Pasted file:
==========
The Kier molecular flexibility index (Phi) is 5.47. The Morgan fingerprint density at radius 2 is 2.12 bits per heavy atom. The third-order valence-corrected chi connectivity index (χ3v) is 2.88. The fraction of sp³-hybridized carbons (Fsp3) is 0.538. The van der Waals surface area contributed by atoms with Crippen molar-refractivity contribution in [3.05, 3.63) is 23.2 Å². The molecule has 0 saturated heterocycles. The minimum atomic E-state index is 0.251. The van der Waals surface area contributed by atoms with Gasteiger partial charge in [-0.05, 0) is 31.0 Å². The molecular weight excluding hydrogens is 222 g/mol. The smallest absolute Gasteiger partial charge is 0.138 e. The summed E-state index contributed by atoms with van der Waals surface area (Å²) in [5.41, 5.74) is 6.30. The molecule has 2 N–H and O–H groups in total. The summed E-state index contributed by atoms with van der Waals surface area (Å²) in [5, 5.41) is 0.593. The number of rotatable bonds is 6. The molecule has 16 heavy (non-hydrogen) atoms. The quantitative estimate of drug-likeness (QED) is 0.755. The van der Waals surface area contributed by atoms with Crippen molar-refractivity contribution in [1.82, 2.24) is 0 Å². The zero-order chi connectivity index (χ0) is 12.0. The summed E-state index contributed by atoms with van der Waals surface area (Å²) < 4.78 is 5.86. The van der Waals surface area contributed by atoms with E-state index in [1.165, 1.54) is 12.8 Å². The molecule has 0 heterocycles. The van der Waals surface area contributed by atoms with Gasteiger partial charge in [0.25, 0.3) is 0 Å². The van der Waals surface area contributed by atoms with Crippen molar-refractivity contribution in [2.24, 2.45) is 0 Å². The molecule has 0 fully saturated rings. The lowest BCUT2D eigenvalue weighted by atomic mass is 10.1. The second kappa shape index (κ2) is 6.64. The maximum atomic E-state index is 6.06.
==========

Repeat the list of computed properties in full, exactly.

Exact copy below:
The Kier molecular flexibility index (Phi) is 5.47. The Morgan fingerprint density at radius 2 is 2.12 bits per heavy atom. The third-order valence-corrected chi connectivity index (χ3v) is 2.88. The fraction of sp³-hybridized carbons (Fsp3) is 0.538. The van der Waals surface area contributed by atoms with Crippen molar-refractivity contribution in [3.05, 3.63) is 23.2 Å². The molecule has 0 saturated heterocycles. The minimum atomic E-state index is 0.251. The van der Waals surface area contributed by atoms with Gasteiger partial charge in [-0.05, 0) is 31.0 Å². The molecular weight excluding hydrogens is 222 g/mol. The smallest absolute Gasteiger partial charge is 0.138 e. The summed E-state index contributed by atoms with van der Waals surface area (Å²) in [5.41, 5.74) is 6.30. The molecule has 2 N–H and O–H groups in total. The summed E-state index contributed by atoms with van der Waals surface area (Å²) in [5, 5.41) is 0.593. The number of rotatable bonds is 6. The molecule has 16 heavy (non-hydrogen) atoms. The quantitative estimate of drug-likeness (QED) is 0.755. The van der Waals surface area contributed by atoms with Crippen molar-refractivity contribution in [1.82, 2.24) is 0 Å². The zero-order chi connectivity index (χ0) is 12.0. The summed E-state index contributed by atoms with van der Waals surface area (Å²) < 4.78 is 5.86. The van der Waals surface area contributed by atoms with E-state index in [1.165, 1.54) is 12.8 Å². The molecule has 0 heterocycles. The van der Waals surface area contributed by atoms with Gasteiger partial charge in [0.25, 0.3) is 0 Å². The van der Waals surface area contributed by atoms with Crippen molar-refractivity contribution in [2.24, 2.45) is 0 Å². The molecule has 0 fully saturated rings. The lowest BCUT2D eigenvalue weighted by atomic mass is 10.1. The second kappa shape index (κ2) is 6.64. The maximum atomic E-state index is 6.06.